then, and Swift was arrested on the suspicion of being a counterfeiter.
This was in North Carolina. The coin turned out to be purer silver than
that of the British mint and he was released. Next, he appears in Bell
County, Kentucky and because the Indians were so troublesome he gave a lady
of that county the journal of his wanderings. His journal gave a vague
account of about $54,000 and crownswhich he and his companions concealed
at various places in the mountains of Eastern Kentucky to facilitate their
journey and secure safety. Ever since that journal became public search
parties have hunted for the hidden wealth as persistently as eastern people
hunted for the hidden treasure of Captain Kidd.

It goes without saying that nobody has ever found any signs of the
treasure. True, there are more or less plausible traditions in various
localities. For instance, in Carter County ancient tools and instruments
used to coin money were found at the foot of a cliff many years ago. The
crumbling away of the edge of the cliff had allowed the tools to fall from
their concealment. It is claimed also that one of the first settlers of
Carter County found near his pioneer cabin a quantity of peculiar cinders
so heavy as to cause him to have them tested. The results were the
extraction of sufficient silver to make several silver spoons, which it is
said, were as late as 1870, in possession of members of the family.
Crucibles, furnaces cinders and other relics of mineral smelting, upon on a
small scale, have been found in several counties and attributed to Swifts
silver mine. In 1871 three Cherokee Indians visited Wolfe County and
carried away two sacks full of some weighty substance which the residents
of the neighborhood united in believing were some of Swifts silver. The
persistence of the Indians was well known, their objects plainly guessed,
yet nobody watched them closely enough to discover the place where they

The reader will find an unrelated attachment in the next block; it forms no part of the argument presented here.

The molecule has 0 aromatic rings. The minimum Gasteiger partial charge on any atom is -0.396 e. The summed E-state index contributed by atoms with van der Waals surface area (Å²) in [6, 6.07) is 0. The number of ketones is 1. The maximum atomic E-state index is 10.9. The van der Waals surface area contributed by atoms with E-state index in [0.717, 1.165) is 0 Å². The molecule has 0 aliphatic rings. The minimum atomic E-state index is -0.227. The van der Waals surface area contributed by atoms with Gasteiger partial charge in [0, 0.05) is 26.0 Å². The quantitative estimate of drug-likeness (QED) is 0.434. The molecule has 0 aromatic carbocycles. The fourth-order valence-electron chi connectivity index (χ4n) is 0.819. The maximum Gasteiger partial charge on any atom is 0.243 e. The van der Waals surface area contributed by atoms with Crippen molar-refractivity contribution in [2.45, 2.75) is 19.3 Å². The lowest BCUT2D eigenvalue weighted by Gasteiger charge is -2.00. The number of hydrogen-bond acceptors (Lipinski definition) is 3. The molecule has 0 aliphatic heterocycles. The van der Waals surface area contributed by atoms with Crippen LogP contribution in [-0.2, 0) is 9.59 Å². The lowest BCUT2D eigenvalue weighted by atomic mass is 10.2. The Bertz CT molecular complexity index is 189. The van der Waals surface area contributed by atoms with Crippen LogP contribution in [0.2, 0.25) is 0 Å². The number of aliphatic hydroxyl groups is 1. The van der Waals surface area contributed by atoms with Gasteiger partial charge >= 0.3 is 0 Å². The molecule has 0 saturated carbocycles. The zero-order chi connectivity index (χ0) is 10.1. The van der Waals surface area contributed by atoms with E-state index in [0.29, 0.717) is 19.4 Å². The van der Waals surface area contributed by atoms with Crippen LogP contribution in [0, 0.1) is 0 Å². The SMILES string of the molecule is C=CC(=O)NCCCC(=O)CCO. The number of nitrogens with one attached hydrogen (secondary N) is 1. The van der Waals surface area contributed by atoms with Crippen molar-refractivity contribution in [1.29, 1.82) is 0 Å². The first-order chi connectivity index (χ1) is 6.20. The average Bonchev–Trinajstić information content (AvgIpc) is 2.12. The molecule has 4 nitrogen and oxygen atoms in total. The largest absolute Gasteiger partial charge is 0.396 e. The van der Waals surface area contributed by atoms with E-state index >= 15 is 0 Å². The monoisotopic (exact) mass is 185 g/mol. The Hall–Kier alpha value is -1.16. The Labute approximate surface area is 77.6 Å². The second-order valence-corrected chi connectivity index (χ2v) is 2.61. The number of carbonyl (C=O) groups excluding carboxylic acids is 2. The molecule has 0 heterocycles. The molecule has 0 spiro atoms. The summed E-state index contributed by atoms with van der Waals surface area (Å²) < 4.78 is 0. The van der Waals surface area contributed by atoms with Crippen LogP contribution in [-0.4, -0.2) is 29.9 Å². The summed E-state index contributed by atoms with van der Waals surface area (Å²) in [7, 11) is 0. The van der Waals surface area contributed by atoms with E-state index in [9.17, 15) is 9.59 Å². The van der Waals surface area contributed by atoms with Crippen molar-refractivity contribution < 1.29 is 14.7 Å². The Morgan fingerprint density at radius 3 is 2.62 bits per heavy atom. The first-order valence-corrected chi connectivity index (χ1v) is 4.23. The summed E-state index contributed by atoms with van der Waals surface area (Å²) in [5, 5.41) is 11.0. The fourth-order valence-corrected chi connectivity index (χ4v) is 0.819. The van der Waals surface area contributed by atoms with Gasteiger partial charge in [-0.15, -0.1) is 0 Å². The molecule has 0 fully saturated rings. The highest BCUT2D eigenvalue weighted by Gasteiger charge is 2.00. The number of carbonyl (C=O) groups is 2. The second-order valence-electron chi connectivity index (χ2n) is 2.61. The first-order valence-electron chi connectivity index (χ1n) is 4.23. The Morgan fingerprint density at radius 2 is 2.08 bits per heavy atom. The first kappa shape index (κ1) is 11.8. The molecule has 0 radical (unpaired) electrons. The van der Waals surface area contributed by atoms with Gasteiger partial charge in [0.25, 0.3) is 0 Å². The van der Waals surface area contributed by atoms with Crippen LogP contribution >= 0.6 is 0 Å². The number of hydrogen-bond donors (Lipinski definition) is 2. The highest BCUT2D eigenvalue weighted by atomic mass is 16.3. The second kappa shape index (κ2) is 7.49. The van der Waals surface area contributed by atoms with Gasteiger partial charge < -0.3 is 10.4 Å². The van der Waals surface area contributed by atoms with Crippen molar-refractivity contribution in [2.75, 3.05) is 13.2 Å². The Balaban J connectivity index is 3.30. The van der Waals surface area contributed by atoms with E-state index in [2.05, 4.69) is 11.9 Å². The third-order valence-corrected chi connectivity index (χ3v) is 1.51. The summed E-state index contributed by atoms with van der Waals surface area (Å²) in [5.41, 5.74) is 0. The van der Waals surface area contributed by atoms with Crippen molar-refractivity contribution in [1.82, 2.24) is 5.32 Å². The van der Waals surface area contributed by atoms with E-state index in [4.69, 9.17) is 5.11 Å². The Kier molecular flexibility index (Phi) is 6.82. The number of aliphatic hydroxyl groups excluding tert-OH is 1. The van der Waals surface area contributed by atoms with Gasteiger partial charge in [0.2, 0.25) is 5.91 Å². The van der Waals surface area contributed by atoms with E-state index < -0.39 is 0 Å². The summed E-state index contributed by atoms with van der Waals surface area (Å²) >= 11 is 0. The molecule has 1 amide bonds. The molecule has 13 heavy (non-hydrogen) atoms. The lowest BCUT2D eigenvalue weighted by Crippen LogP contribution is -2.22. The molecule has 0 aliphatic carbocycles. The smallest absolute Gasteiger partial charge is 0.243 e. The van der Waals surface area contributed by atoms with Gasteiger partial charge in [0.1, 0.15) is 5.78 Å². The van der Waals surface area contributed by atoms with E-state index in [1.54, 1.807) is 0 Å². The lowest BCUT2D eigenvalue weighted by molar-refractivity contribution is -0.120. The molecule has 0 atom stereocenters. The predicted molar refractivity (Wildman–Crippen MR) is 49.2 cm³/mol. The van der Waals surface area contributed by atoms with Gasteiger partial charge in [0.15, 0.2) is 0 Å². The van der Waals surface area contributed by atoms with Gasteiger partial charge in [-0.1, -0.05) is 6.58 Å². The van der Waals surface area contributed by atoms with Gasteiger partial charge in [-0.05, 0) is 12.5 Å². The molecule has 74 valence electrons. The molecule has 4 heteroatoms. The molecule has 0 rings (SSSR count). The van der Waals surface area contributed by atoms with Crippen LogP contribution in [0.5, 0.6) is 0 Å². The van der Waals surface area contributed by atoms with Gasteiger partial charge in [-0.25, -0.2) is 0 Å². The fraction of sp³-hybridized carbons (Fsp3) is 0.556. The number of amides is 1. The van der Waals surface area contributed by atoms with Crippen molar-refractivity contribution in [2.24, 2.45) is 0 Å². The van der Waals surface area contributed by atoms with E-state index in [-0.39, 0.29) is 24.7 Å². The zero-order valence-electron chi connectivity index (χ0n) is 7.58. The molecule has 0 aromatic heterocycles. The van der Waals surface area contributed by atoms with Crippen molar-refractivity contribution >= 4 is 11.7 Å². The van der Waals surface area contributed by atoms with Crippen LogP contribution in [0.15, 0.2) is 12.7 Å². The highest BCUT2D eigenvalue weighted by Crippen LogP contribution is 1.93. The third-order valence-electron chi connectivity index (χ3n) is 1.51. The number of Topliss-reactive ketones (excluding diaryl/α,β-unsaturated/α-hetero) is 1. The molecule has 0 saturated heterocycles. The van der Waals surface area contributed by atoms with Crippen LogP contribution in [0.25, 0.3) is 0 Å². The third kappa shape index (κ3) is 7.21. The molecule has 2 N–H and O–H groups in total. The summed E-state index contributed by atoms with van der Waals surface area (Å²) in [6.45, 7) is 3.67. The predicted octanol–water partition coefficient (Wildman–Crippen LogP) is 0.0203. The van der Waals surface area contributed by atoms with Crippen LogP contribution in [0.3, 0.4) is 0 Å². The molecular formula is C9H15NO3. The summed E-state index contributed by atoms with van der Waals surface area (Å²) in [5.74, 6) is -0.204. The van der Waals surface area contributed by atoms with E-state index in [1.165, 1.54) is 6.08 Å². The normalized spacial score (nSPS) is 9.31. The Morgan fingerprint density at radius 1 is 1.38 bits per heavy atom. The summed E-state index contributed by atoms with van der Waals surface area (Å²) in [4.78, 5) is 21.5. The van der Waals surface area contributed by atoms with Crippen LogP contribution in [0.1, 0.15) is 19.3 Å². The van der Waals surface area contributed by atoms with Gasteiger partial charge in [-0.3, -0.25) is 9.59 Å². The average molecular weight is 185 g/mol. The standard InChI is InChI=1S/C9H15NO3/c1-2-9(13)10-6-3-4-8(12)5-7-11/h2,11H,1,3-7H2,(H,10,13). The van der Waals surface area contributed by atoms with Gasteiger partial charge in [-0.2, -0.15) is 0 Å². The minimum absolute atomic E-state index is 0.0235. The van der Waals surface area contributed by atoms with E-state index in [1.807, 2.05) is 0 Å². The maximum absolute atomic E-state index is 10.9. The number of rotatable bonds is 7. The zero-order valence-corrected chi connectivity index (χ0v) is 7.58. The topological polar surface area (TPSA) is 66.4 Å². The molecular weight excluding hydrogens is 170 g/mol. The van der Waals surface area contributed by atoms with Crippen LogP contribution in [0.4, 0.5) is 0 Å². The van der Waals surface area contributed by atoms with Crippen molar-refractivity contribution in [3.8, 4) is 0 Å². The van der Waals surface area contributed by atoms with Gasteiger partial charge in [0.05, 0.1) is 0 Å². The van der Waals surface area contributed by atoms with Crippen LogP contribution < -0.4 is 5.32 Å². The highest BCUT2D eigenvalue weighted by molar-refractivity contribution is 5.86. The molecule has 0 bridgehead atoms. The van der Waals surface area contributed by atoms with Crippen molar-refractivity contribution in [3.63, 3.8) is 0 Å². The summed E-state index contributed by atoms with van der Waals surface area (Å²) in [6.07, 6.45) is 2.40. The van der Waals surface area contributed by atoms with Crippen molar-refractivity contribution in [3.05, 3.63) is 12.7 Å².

procured their treasure.

This one was just too funny......
GREENUP In the white oak neighborhood in the eastern end of the county,
Mrs. Martha Berry, age about 40, and her beautiful daughter Matilda, who
had just entered her eighteenth year, had lived for several years. In the
same neighborhood lived Johnson Whitley, a prosperous young farmer, age 30
and a widower. Whitley has been paying attention to Mrs. Berry's daughter
for six months. He pleaded with the widow for the hand of her daughter to
no purpose and the young couple decided on an elopement.

The watchful mother discovered what was on foot and on Friday night, the
time that was set for the elopement, she went to her daughters room shortly
after dark and bound the girl hand and foot. She also tied a gag to her
mouth and took her to her own room and tied her to the bed. She then
returned to her daughter's bedroom and when Whitley came to steal away his
love the widow answered the summons and without speaking a word joined the
young man in the yard. He assisted her into the buggy and rode with her to
Grayson, the county seat of Carter County where he had arranged with Judge
Morris to perform the ceremony. It was not until after the ceremony was
performed on the judge's front porch and they had repaired to a hotel room
that the young man saw that he had married the widow. He decided at once to
make the best of the situation. He took the wedded wife home, and to a
neighbor he said that although he thought he was dead in love with Matilda
her always did think a great deal of her handsome mother. Matilda was found
bound in her mothers room by a neighbor the next morning and when she
learned of the trick her mother had played upon her she said that although
she thought she loved Mr. Whitley she is now satisfied that she did not.
She promises to be a dutiful daughter to him.


GRAYSON While leading an unsuccessful jail break today Squire Collins, a
desperate felon, was shot and killed by Deputy Jailer Wilson while the
convicts who joined in the escape were returned to their cells.